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Toilet Teaching

It's important to start teaching your child to use the toilet when they are ready, and not when you want them to be ready. Children often show signs that they are ready to use the toilet. Most children learn to use the toilet at around 18-24 months. Learning to use the toilet can take weeks and sometimes even a few months. Your child may learn to use the toilet regularly during the day before they learn to use it during the night. 

How do I know if my child is ready to use the toilet?

  • Your child can follow simple instructions
  • Your child shows an interest in the toilet by following you to the bathroom
  • Your child is able to stay dry for up to 2 hours
  • Your child knows that he/she has done a "pee" or "poo" in the diaper
  • Your child can pull his/her pants up and down
  • Your child is able to say they need to go “pee” or “poo”

Getting ready 

  • Keep track of when your child has a wet or dirty diaper
  • Decide what you will use to help your child learn (e.g. potty, toilet seat, stepping stool)
  • Sort out clothes that will be easy for your child to put on and take off for the time your child is learning to use the toilet
  • Talk to your child about what a toilet is used for
  • Show your child what a toilet is used for by dumping poop from their diaper into the toilet and flushing it away
  • If your child follows you into the bathroom, show them the steps of how to use the toilet
  • Read a story about using the toilet

Learning how to use the toilet 

  • Be patient
  • For the first day of toilet learning, choose a day you and your child will be home all day 
  • Encourage your child to sit on the toilet or potty when they wake in the morning, after meals, before heading out of the house, before bath time and before bedtime 
  • Maintain a routine and make sure all care providers (e.g., grandparents, baby sitters) follow the same routine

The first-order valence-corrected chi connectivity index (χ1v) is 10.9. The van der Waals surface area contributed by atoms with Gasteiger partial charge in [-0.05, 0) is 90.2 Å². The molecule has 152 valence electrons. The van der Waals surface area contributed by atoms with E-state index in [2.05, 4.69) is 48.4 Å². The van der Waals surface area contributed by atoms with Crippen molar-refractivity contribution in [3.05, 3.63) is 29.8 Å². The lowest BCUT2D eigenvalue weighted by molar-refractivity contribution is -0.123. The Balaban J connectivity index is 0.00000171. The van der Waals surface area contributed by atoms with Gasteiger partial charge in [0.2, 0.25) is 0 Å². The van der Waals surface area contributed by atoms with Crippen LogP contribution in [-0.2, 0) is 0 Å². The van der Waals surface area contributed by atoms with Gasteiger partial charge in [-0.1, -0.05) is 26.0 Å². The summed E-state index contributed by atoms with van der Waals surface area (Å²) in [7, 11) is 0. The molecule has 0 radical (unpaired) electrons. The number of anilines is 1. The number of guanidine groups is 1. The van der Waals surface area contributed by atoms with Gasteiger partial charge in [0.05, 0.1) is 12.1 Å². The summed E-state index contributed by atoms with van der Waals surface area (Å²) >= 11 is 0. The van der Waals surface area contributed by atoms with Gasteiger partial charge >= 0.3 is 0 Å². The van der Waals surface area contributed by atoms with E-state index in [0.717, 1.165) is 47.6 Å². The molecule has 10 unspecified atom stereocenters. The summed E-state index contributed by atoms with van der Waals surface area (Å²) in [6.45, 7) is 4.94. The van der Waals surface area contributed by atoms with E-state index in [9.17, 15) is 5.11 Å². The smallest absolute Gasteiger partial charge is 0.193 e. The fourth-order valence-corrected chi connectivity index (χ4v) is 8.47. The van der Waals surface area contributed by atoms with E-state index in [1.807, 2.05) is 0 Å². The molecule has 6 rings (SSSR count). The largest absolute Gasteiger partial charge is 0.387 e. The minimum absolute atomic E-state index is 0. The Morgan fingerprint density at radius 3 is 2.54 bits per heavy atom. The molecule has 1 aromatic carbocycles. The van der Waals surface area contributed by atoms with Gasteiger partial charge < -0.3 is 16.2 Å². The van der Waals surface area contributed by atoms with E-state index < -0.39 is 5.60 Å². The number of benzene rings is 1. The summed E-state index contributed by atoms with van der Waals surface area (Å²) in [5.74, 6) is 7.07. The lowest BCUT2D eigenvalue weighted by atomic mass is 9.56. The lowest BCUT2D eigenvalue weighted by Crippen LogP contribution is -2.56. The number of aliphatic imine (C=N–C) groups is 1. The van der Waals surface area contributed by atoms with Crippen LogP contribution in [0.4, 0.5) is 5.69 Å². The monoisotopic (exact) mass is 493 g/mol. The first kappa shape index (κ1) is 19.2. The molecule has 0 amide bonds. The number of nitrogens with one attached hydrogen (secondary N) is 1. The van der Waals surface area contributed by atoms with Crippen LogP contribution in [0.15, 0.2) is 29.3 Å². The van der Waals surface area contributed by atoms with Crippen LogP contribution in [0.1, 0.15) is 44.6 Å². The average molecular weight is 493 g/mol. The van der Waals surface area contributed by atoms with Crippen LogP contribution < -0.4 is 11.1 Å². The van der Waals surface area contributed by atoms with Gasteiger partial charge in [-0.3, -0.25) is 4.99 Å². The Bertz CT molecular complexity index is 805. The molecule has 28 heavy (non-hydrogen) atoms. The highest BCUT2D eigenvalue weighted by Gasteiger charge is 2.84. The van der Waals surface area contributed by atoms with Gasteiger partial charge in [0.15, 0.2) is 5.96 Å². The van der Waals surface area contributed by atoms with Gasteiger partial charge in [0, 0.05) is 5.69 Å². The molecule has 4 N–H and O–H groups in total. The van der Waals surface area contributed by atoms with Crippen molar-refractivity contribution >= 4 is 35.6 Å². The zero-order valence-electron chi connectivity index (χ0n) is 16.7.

• Guide your child through the steps of how to use the toilet
  • Always go with your child to the potty or toilet and help them if they need it
  • For boys: have them sit down first to urinate and once they are able to do that, dad or an older brother can show them how to urinate while standing
  • For girls: teach them how to wipe from front to back
  • Both boys and girls will need help to wipe after a bowel movement
  • After every use of the potty or toilet, make sure they wash their hands
  • Praise your child when they have success or follow the steps
Toileting accidents happen! Remember to stay calm and not punish your child.

Preventing accidents

  • Make sure the toilet or potty is easy for your child to get to
  • Ask your child often if they need to use the toilet
  • Encourage your child to use the toilet even while you are away from home
  • Keep diapers on at night until your child can stay dry until they get up in the morning
 
Date of creation: December 5, 2012
Last modified on: December 29, 2014

References

1Raising Children Network. (2013). Toilet training. Retrieved from
http://raisingchildren.net.au/articles/toilet_training.html
2Manitoba Parent Zone. (2013). Toilet training. Retrieved from
http://www.gov.mb.ca/health/documents/toilet.pdf
3Kids Health. (2012) Toilet teaching your child. Retrieved from
http://kidshealth.org/parent/emotions/behavior/toilet_teaching.html
4Caring for Kids. (2013). Toilet learning. Retrieved from
http://www.caringforkids.cps.ca/handouts/toilet_learning